Clause 7. — (Removal of Hardships.)

Part of Orders of the Day — National Health Service (Amendment) Bill – in the House of Commons at 12:00 am on 9th December 1949.

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Photo of Sir Hugh Munro-Lucas-Tooth Sir Hugh Munro-Lucas-Tooth , Hendon South 12:00 am, 9th December 1949

Mr. Deputy-Speaker, I will immediately resume my seat when you call me to Order, but I do not think it is for the right hon. Gentleman to attempt to divert attention from the real issue before the House by attempting to put points of Order in this way. The fact of the matter is that when we asked the right hon. Gentleman what is intended by this new Clause, he said quite candidly, because he had no other course to take, "I do not know the answer." That is not a satisfactory position for the House to find itself in when debating whether or not to add such a Clause as this to the Bill.

Then the right hon. Gentleman—speaking, according to his own view, entirely out of Order—rebutted altogether the suggestion that this Clause had anything to do with the cuts, and spoke of the proposal as a temporary easement for the general practitioner, and went on to add in parenthesis "If it becomes practicable." In other words, it appears that the right hon. Gentleman is doubtful whether this Clause will ever become effective. That is the most extraordinary position for the House to find itself in. We believe that the kind of policy indicated by this Clause is the right kind of policy to pursue at the present juncture of our financial affairs and having regard to the needs of the health scheme, but we are in great difficulty in knowing what is the proper attitude to the right hon. Gentleman when he comes forward with proposals about which he says quite candidly that he does not know the answers.

This is a somewhat dishonest procedure being followed by the Government. We started with a firm promise that this proposal would save the country a sum of £10 million. It then appeared that this sum would not become fully effective immediately but must await first, legislation and then regulations. It is quite clear, however, that the Government still intended the country to believe that the saving would be made reasonably early. I think, Mr. Deputy-Speaker, that I am in Order in quoting the statement of a responsible Minister in another place. Lord Shepherd was asked specifically at what date it was intended to bring in these cuts, and he stated: A certain amount of it will be in this year, but we shall get the full fruits in a full year. It would be interesting to know what the right hon. Gentleman understands by "the full fruits." having regard to his statement this morning, but, letting that pass for the moment, it is clear that when this Clause was being discussed in another place it was fully intended that there should be some substantial saving during the current financial year. I press the Govrenment to make a much more specific statement about when they intend to introduce what is proposed under this Clause. If we get no more than we have had today so far, it will be open for the Opposition to say that here is a case where the Government are paying nothing but lip service to the cuts and, because they know they will be unpopular, they are deliberately putting them off until after the General Election.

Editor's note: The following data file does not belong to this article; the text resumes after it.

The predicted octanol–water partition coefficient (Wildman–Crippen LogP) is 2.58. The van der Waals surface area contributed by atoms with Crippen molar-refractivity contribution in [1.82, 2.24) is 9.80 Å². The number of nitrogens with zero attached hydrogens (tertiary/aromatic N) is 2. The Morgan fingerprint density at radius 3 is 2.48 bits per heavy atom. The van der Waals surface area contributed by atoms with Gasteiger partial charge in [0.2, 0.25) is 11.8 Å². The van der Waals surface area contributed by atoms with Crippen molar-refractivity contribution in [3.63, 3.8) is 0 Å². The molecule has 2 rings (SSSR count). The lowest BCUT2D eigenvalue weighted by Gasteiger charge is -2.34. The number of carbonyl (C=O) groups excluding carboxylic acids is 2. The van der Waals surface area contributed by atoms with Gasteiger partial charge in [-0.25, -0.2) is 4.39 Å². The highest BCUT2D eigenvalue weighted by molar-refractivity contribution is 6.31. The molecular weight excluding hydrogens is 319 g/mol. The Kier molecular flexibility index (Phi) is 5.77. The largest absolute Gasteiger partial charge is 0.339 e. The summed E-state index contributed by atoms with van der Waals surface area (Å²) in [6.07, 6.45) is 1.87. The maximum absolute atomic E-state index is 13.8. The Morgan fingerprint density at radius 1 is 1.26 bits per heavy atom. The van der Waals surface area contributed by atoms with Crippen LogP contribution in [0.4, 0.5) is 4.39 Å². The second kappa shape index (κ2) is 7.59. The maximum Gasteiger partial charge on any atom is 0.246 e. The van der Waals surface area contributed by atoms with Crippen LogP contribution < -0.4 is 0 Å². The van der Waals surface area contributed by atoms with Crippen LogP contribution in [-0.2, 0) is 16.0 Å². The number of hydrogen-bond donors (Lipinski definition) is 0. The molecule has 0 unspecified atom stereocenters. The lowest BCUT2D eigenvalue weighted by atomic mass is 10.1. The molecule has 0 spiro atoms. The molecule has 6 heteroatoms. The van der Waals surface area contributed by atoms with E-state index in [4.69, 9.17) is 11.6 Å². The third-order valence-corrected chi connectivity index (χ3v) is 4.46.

When we come to decide how to vote on this proposal, the advice I would give to any of my hon. Friends who sought it would be that we ought to support the Clause because the principle involved is the right one, and because the details, when they come to be laid before the House, can be debated. The right hon. Gentleman has given a guarantee that he will lay the proposals before the House before they become effective. Our rights in that respect, therefore, are reserved. In these circumstances I shall support the Motion and I only hope that the policy will be made effective at a reasonably early date.